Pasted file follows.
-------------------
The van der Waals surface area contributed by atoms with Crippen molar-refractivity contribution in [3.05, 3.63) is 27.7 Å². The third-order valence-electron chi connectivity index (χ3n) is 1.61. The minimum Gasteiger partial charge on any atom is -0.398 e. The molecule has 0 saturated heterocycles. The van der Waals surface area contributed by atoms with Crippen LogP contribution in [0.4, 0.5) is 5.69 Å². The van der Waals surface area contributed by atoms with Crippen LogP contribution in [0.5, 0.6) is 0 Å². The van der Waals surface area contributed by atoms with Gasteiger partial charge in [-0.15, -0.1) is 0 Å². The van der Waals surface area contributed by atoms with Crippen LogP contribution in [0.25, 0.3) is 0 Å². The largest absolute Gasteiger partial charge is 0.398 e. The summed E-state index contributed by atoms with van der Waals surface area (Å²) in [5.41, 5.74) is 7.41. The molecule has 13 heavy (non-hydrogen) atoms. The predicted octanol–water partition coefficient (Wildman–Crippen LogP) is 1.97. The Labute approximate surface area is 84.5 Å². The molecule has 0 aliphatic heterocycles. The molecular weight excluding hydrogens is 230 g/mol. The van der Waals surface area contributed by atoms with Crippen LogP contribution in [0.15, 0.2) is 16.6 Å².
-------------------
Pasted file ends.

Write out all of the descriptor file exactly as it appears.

The van der Waals surface area contributed by atoms with Crippen molar-refractivity contribution in [3.05, 3.63) is 27.7 Å². The third-order valence-electron chi connectivity index (χ3n) is 1.61. The minimum Gasteiger partial charge on any atom is -0.398 e. The molecule has 0 saturated heterocycles. The van der Waals surface area contributed by atoms with Crippen LogP contribution in [0.4, 0.5) is 5.69 Å². The van der Waals surface area contributed by atoms with Crippen LogP contribution in [0.5, 0.6) is 0 Å². The van der Waals surface area contributed by atoms with Gasteiger partial charge in [-0.15, -0.1) is 0 Å². The van der Waals surface area contributed by atoms with Crippen LogP contribution in [0.25, 0.3) is 0 Å². The largest absolute Gasteiger partial charge is 0.398 e. The summed E-state index contributed by atoms with van der Waals surface area (Å²) in [5.41, 5.74) is 7.41. The molecule has 13 heavy (non-hydrogen) atoms. The predicted octanol–water partition coefficient (Wildman–Crippen LogP) is 1.97. The Labute approximate surface area is 84.5 Å². The molecule has 0 aliphatic heterocycles. The molecular weight excluding hydrogens is 230 g/mol. The van der Waals surface area contributed by atoms with Crippen LogP contribution in [0.15, 0.2) is 16.6 Å².